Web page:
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toilet.jpg Photo credit: Kanshiketsu, American Style, Yao Xiang Shakya,’14
Everyone gets hurt here on this planet. It’s a fact. But not everyone knows about the healing medicine of the “bitter pill.” Yao Xiang Shakya offers some preliminary doses leading towards the double strength medicine of the kanshiketsu in The Bitter Pill: Kanshiketsu
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playing.jpg Photo credit: © 2011, Paula Brady http://freephotocourse.com/2012-contributors-photo-gallery.html
Ever wonder what to do when you have done someone harm? Yao Xiang Shakya gives common sense wisdom that warns the ego to “Stop Playing Around!" and goes beyond salvific prescriptions.
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cake.jpg Photo credit: http://www.ifood.tv/blog/side-effects-of-eating-cakes
Our dear Associate Abbott, Yao Xin Shakya, invites us, at the start of the New Year, to take a bite as he enjoys his own Proustian cake in an unexpected moment. Bite into his illuminating and sweet article,Zen Proustian Cake, A Bite of Enlightenment.
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monk_lady.png Photo credit: Yao Xiang Shakya
Ko Den, Ku Shin, a visiting lay Buddhist to ZATMA, offers us two gifts of Dharma in a Winter holiday message in Winter 2013
Ko Den, Ku Shin has practiced Zen for over 15 years and is now the facilities manager at a small Zen group in Illinois.
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montypythonfoot.jpg Photo credit: WorldSoccerTalk.com
Bored? Why not follow Abbot Yin Cai on one of his Adventures in Japanese Folklore? He isn't responsible for any property damage incurred along the way, though.
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HungryGhost.jpg Photo credit: Kyoto Natl. Museum
Yao Xiang Shakya brings us a fine insight into the hungry nature of the ego self in The Disappointed, Hungry Ghost
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EmergingBuddha3.jpg "Emerging Buddha 3," Yao Xiang Shakya, 2013
Sinner, disciple or an ongoing sense of faliure, Yao Xiang Shakya reminds us of who we really are with the help from our Dharma brother, Da Shi Yin Zhao, in "Emerging Buddha."
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bounty.jpg Orange and Yellow by Mark Rothko
Photo credit: www.radford.edu/rbarris
In Detachment and McCormack's "Selling Heaven" Ming Zhen comments on the Irish poet's escape from self-absorption while staring into Rothko's Orange Light.
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bounty.jpg Photo credit: http://media.npr.org
Using Captain Bligh as a derogatory remark may lose some venom after reading Yao Xiang Shakya's remix of this well-known and infamous historical event.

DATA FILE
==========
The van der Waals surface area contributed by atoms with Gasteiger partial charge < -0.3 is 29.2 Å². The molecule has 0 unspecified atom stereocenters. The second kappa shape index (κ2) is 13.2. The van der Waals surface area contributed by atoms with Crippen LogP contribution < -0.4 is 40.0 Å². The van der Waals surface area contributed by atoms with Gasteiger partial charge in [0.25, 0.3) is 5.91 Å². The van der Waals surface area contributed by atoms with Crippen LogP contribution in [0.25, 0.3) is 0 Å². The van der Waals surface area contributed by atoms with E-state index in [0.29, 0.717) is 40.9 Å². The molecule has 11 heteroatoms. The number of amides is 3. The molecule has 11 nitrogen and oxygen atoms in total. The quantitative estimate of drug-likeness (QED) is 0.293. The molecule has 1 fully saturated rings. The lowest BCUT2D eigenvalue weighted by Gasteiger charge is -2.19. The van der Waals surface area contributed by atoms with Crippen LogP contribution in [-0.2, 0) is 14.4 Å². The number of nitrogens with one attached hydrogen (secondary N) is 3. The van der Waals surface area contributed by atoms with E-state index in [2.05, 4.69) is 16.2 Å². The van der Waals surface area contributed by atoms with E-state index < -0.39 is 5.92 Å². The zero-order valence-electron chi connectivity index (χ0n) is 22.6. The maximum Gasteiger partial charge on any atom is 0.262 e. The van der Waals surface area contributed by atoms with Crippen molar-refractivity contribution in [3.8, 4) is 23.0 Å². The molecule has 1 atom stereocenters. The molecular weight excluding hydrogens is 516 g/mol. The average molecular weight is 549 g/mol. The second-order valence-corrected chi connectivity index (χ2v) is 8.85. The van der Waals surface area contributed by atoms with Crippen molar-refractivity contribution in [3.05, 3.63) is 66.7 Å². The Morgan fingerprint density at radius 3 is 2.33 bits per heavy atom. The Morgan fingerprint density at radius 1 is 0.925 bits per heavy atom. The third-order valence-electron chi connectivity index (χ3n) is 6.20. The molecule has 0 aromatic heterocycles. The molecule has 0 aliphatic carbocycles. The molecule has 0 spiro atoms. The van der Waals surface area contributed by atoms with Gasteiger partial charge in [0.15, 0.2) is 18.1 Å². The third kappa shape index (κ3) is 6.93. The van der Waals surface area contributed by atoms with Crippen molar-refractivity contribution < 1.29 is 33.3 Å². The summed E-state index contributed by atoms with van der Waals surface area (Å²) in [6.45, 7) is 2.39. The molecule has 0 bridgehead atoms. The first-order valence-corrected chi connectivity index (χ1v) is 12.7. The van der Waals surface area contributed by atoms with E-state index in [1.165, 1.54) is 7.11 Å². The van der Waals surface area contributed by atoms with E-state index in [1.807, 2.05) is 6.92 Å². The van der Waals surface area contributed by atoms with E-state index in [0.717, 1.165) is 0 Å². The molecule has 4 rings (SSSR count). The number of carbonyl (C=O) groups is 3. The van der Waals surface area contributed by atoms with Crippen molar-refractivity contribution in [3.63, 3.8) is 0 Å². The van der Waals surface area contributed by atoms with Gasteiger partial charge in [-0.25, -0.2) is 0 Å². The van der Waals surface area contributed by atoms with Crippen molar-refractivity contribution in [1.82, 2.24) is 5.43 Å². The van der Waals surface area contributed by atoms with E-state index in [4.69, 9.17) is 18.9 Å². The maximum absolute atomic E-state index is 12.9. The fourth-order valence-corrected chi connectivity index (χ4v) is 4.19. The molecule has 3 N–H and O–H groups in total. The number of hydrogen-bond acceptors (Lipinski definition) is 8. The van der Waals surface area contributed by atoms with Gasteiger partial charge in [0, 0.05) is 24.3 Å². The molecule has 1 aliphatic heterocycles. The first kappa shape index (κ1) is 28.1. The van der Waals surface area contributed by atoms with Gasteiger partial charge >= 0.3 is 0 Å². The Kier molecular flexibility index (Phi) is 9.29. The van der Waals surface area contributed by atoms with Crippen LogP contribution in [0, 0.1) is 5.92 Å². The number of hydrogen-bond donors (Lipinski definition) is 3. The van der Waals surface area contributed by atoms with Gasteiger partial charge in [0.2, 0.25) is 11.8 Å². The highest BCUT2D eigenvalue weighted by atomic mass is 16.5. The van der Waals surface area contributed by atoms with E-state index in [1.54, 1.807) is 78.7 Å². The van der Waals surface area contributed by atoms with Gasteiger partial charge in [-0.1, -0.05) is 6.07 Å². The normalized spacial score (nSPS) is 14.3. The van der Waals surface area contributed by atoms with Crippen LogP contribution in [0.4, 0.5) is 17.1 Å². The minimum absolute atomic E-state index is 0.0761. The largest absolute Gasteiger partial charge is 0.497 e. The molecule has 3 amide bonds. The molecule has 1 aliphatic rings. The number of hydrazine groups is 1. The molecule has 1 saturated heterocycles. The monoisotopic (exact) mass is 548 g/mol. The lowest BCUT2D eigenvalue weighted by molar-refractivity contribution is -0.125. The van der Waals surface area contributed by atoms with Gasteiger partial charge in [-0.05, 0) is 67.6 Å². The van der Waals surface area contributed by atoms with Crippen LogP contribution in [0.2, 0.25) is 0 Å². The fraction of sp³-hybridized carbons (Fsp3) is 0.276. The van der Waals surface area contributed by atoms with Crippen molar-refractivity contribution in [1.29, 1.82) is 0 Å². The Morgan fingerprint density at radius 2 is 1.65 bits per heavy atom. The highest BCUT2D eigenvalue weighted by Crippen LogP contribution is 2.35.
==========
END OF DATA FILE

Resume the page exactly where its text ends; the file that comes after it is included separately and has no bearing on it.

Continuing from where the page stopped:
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goldbuddha.jpg Photo credit: http://www.buddhistchannel.tv/content/images/0918b5buddha.jpg
In Discrimination: Song Of El Mozote,discrimination is "holy" discrimination and an essential ability for the spiritual adept. Yao Xiang Shakya shows us up close with two, outwardly unrelated, spiritual seekers.
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call.jpg Photo credit: IMDB.com 2013
Yao Xiang Shakya surprises us with a common spiritual question found in an uncommon recounting of an overwhelmingly popular British memoir about midwives who delivered babies in the blitzed East End of London circa 1950. No, Not That! Anything BUT That! points to a reply.
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slap.jpg Photo credit: whenlifehandsyoulemonsjugglethem.wordpress.com 2013
Yao Xin Shakya’s rendering of Huang’s Po’s Slap shows us the spiritual fortune of a good smack in daily life!
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Shi Yin Zhao Shi Yin Zhao, O.H.Y. 1957 - 2008
A tribute to our Dharma Brother, Da Shi Yin Zhao, In Memoriam.
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Yuan
VM Fo Yuan shares a pleasantry with Ming Zhao

Venerable Master Ming Zhao (xin Jue) In My Eyes Barry Tse (Shi Yao Hui) writes affectionately about his master VM Ming Zhao.
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Dawn on the lake near Jiang Jun Si, Chi-Bi (Red Cliff) City, Hubei Province. Yao Hui Shakya gives details of the restoration of the old Tang Dynasty Buddhist Temple.
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China
Map of China showing Hubei Province, famed location of Wu Dang Martial Arts development. The Yangtze River forms its southern boundary line.  Jiang Jun Si is located near Chi-Bi (Red Cliff) City, down in the dip in the lower right of the province.  This is also the location site of the movie, Battle of Red Cliff which is currently being filmed by Director John Woo.